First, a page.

It could undermine the doctor-patient relationship: The American Medical Association (AMA) and Massachusetts Medical Society oppose physician assisted suicide because it violates the Hippocratic Oath to “do no harm” and changes the nature of the doctor’s role of healing and comforting the patient. The AMA stated “Physician-assisted suicide is fundamentally incompatible with the physician’s role as healer, would be difficult or impossible to control, and would pose serious societal risks.” The goal of medicine is to heal and to cure and, where that is not possible, to comfort the patient. Doctors are expected to act always in the best interests of the patient. Dr. Leon Kass, former chair of the President’s Council on Bioethics, asks the following common sense question: “Will doctors be able to care wholeheartedly for patients when it is always possible to think of killing them as a ‘therapeutic option?’“ In Holland, reports have been published documenting the sad fact that elderly patients, out of fear of euthanasia, refuse hospitalization and even avoid consulting doctors. Dutch citizens have begun to fear that their doctors, instead of being caregivers, will become their executioners.
It could lead to a devaluing of human life: “Taking life in the name of compassion also invites a slippery slope toward ending the lives of people with non-terminal conditions. Dutch doctors, who once limited euthanasia to terminally ill patients, now provide lethal drugs to people with chronic illnesses and disabilities, mental illness, and even melancholy. Once they convinced themselves that ending a short life can be an act of compassion, it was morbidly logical to conclude that ending a longer life may show even more compassion. Psychologically, as well, the physician who has begun to offer death as a solution for some illnesses is tempted to view it as the answer for an ever-broader range of problems.” (USCCB, To Live Each Day with Dignity)
It could lead to an increase of suicide generally: Oregon, the first state to legalize physician-assisted suicide, has one of the highest rates of suicide (not including deaths from PAS) of any state in the nation. It begs a logical question: How can a state effectively both try to minimize suicide in some situations and promote it as a legal alternative in other situations? Is it reasonable to expect that efforts to prevent suicides will be undermined by legalizing suicide and presenting it as normal and acceptable for those with terminal diagnoses?
It could lead, eventually, to euthanasia — like it has in the Netherlands: It is very sobering to see the evolution of physician-assisted suicide in the Netherlands, a modern industrialized country. In 1973 the “Right to Die — NL” was founded and euthanasia has been legal in the Netherlands for more than a decade. The New York Times reported in their April 3, 2012, edition that “Right to Die — NL” is campaigning for expanded euthanasia, in the form of mobile teams to go out to people’s homes to euthanize them. They are also promoting the idea that euthanasia should no longer be limited just to the terminally ill, and their proposal envisions the service for any individual over 70 years of age who requests it.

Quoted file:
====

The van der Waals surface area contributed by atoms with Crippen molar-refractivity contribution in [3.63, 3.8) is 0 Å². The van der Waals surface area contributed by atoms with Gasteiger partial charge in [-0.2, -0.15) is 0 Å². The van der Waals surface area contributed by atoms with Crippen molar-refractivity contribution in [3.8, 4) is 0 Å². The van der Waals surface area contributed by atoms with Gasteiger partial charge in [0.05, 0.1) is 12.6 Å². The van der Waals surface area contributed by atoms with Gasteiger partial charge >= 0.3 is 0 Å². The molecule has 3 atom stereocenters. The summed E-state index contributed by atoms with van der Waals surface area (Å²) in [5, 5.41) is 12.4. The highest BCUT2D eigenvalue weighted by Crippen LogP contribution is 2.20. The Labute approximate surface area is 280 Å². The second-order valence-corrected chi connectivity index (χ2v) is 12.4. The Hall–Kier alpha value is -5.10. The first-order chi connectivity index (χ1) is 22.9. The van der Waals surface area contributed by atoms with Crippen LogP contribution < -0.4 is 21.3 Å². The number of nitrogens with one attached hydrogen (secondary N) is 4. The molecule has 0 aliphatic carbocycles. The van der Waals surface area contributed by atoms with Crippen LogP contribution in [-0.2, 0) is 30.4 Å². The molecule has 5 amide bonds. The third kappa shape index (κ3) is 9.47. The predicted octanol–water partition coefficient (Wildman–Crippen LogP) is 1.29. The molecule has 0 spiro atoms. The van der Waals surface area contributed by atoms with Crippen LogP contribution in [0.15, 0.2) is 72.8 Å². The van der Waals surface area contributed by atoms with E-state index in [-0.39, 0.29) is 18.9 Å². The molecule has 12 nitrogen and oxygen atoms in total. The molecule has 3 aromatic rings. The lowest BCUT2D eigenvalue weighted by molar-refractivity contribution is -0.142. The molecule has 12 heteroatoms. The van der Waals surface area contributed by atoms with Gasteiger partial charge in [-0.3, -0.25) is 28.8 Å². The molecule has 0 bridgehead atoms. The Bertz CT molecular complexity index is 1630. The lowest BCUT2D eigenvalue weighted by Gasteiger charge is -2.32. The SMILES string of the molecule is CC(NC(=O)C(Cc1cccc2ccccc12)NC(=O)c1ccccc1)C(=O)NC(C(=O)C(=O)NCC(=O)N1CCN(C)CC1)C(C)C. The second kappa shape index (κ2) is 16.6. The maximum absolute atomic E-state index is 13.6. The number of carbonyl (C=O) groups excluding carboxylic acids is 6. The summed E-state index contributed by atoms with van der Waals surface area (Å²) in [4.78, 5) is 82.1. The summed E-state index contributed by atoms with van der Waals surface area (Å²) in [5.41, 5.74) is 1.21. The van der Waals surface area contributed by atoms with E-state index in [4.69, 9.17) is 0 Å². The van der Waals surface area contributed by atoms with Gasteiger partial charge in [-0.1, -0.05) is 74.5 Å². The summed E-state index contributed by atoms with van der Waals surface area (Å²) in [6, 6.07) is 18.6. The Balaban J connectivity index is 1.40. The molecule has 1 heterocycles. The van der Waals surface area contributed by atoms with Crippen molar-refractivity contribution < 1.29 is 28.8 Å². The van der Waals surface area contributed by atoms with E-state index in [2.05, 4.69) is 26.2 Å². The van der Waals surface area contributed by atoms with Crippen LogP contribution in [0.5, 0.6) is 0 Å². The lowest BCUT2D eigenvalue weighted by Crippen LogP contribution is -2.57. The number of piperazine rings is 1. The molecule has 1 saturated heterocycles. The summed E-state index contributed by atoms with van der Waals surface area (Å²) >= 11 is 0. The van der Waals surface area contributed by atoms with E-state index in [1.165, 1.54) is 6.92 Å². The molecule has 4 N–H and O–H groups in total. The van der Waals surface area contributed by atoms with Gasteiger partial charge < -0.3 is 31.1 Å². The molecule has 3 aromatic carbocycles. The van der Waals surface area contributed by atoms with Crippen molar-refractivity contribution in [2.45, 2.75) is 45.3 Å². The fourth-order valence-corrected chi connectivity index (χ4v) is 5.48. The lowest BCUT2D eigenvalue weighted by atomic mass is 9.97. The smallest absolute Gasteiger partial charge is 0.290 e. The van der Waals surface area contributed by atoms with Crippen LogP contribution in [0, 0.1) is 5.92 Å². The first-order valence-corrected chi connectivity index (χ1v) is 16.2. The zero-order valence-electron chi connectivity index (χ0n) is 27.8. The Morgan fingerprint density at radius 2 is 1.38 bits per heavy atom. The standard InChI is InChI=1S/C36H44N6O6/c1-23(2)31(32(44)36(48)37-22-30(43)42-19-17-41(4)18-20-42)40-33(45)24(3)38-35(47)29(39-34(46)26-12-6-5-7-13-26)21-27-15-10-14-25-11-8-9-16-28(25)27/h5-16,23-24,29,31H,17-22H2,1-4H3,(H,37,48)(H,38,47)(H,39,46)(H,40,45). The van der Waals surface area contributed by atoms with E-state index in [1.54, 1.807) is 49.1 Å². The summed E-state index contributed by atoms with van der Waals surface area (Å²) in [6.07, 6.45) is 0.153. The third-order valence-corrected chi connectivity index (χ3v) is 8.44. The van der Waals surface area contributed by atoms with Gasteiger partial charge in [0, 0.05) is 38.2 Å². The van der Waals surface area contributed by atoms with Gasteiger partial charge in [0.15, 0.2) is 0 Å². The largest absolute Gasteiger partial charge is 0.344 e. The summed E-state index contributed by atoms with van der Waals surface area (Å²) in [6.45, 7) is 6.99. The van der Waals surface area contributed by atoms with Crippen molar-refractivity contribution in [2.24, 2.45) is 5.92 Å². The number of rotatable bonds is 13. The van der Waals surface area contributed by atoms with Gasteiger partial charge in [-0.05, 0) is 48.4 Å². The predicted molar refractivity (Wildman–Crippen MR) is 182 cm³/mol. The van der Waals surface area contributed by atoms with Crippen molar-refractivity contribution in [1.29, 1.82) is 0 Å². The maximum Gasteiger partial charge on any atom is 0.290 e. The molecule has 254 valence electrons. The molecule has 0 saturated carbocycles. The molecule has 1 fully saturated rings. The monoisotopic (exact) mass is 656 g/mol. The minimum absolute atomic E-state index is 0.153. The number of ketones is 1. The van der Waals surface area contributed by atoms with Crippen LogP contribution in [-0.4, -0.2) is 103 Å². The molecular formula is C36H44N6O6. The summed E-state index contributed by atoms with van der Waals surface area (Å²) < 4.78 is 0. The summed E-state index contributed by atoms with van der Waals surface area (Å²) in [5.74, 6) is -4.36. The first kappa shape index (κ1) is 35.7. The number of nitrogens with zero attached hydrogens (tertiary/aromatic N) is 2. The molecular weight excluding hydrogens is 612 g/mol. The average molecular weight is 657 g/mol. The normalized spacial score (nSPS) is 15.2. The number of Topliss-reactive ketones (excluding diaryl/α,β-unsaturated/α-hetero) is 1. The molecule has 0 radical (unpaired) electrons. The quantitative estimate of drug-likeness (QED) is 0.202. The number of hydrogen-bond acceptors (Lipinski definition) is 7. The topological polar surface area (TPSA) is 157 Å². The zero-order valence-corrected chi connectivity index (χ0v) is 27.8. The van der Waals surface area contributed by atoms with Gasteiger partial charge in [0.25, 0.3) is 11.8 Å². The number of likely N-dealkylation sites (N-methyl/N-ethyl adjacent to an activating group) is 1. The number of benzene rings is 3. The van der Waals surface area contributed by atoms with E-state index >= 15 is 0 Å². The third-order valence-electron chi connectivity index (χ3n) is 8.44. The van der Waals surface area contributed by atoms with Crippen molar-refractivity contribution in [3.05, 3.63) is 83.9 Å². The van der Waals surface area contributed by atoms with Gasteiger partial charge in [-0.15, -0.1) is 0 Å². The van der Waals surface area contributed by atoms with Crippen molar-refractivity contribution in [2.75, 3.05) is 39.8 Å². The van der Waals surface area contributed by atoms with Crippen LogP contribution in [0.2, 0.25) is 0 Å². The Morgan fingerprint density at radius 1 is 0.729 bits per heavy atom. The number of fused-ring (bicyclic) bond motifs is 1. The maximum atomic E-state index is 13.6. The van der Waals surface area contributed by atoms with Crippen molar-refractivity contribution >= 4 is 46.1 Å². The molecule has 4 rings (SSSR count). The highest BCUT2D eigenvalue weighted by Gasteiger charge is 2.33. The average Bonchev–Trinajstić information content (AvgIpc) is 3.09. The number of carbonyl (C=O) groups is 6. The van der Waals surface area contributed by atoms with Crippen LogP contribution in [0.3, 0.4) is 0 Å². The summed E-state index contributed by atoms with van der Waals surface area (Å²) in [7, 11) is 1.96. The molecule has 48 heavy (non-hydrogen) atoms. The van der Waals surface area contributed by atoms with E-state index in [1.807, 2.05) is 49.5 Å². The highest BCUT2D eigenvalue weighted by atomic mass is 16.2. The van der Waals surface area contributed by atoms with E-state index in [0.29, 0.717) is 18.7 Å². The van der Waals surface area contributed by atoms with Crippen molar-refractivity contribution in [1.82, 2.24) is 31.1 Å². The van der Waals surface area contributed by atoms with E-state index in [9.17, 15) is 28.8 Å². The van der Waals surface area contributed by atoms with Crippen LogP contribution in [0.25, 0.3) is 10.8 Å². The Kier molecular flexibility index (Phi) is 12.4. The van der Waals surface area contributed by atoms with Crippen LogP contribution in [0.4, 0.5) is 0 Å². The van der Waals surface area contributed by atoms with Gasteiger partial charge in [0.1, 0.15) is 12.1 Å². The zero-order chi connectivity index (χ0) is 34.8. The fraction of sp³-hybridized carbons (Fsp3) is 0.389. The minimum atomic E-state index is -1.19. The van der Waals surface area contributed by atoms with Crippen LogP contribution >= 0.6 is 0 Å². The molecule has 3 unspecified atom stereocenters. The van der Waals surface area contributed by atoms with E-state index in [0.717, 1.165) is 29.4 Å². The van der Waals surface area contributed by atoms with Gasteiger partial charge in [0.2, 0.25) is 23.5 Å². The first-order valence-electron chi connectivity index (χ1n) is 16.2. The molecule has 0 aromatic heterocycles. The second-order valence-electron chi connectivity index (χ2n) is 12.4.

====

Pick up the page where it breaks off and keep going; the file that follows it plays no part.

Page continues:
The Dutch patients’ organization, NPV, strongly criticizes the current application of the law, saying the practice of euthanasia has been extended to include patients with dementia and other conditions who may not, by definition, be competent to request help in dying, including children. Elise Van Hock-Burgerhart, a spokeswoman for NPV, told the New York Times reporter that the idea of mobile euthanasia teams was a matter of concern because there was no way for the mobile team doctors to get to know the patients. Moreover, she stated that research in the Netherlands indicated that requests for euthanasia from the elderly would be substantially reduced if palliative care were better in their country and that the country should be working toward improving palliative care, not increasing euthanasia. She also indicated that the law in the Netherlands required review committees to sign off on every reported case of euthanasia, but that 469 cases from 2010 had still not been reviewed; 2010 is the latest year for which data is available. That year 3,136 notifications of termination of life on request were reported, indicating that it was not clear how well doctors were adhering to the official guidelines. Anyone that believes that a “slippery slope” doesn’t exist with assisted suicide and euthanasia only has to look at its “evolution” in the Netherlands.